Is Your Exercise Making You Fatter?

Written by Dr.Scott Rosenthal. Posted in Weight Loss & Dieting.

She was already there when I arrived... huffing and puffing... sporting stretchy black garb while a distressed expression blanketed her face. What was she thinking? Could it be,

“This is wonderful! Who hoo, I love being chained to a treadmill for FIVE hours each week!!” I don’t think so. Her body language spoke more of the desperation displayed by Superman, outstretched arms, tightly clawed hands, scrambling feet, as he crept toward safety when in the proximity of kryptonite. After I had finished my routine at the gym, I was on my way out when I saw her STILL trucking away on the treadmill. Now, sweatier and obviously exhausted, she slapped her feet on the spinning belt to nowhere with a disheartening beat - the rhythm of an army drum calling for retreat. Sound like a familiar scenario?

It has to be painful. Exhausting. Sweaty, frequent and long. You believe you must be handcuffed to a piece of moving equipment for hours each week for any results. “Burn calories, burn calories” is the fat-melting mantra. This is what you have been taught in order to lose weight and be fit. Is it true? It’s not only false, but can CAUSE your body to be FATTER!

Wait a minute! Am I saying that that doing aerobic activity, such as jogging, walking or chugging along on an elliptical machine or stair climber over a 20-60 minute period, five to six times each week, at a low intensity, can make you FATTER? YES, that is exactly what happens! It also exhausts you and wastes your valuable time. This all happens due to your body’s incredible ability to adapt to the demands of its environment... otherwise known as its drive for survival.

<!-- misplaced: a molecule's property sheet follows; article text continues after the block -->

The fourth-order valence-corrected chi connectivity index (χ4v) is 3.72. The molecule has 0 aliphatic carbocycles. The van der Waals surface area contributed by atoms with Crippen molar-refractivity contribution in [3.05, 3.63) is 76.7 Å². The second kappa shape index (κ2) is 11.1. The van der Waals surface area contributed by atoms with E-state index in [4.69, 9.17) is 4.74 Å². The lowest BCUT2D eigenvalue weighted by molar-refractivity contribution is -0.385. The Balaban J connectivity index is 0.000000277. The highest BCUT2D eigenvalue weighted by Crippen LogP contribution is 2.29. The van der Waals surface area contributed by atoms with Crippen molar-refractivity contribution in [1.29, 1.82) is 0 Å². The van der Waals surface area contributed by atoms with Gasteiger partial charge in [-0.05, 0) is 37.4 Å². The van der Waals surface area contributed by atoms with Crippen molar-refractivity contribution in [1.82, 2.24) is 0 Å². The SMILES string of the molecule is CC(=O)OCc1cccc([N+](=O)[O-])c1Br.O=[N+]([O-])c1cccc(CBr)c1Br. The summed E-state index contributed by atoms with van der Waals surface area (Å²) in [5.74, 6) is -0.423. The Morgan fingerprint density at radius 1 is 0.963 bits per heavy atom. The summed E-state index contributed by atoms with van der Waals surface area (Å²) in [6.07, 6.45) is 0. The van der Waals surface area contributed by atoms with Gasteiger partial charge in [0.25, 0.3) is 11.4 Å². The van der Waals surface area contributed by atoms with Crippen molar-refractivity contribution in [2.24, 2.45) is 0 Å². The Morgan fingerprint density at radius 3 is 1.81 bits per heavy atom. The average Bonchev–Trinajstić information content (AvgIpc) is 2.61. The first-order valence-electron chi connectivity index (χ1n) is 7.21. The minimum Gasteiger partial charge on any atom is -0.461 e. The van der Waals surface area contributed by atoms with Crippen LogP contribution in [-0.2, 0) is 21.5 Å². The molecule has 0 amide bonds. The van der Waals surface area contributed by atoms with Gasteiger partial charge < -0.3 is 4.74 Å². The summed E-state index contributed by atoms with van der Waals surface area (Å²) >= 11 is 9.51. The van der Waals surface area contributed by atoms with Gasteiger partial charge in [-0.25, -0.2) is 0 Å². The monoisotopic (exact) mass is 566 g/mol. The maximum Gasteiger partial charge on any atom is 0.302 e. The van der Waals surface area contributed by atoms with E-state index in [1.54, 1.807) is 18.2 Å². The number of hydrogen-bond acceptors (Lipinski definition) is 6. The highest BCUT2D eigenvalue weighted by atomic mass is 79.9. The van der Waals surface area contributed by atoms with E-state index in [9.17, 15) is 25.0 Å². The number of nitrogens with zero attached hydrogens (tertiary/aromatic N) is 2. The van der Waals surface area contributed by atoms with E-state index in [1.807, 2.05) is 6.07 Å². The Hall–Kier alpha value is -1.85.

Aerobics came into vogue in the 1960’s when Dr. Kenneth Cooper published “Aerobics.” Since then, the continuous movement of large muscle groups for periods of time lasting 20 minutes or longer has been touted as the choice for those seeking weight loss or preventing extra pounds from camping out on all the wrong places. The reality is that aerobic activity does burn calories once a certain point of time is reached, but there is a better way to shed extra pounds and keep them off - by shifting how you think about exercise and weight loss/control.

Alert! If you are reading this at the gym, please tighten you pedal straps or secure your grip on the treadmill bars before reading further... The best exercise strategy is NOT working out to burn a few hundred calories! Okay, I said it. Now, please read on before sending angry emails or canceling your gym memberships! From today on, you will exercise to challenge your body to change its survival objective- and to alter how your body stores calories in the future!
In most workouts that involve walking or aerobics, you will burn an average of 50-300 calories. This quantity is within the available amount of sugar stored as glycogen in the muscles and liver. After performing long, low-intensity exercise, many people fail to reach the point or remain there long enough to draw significant fuel from fat. It typically takes about 45 minutes before the fat stores are tapped. Due to the low blood-sugar levels created, most find themselves exhausted, irritable and ravenous following sessions, which leads to loading up on more calories that may have been burned and needed for the rest of your morning activities.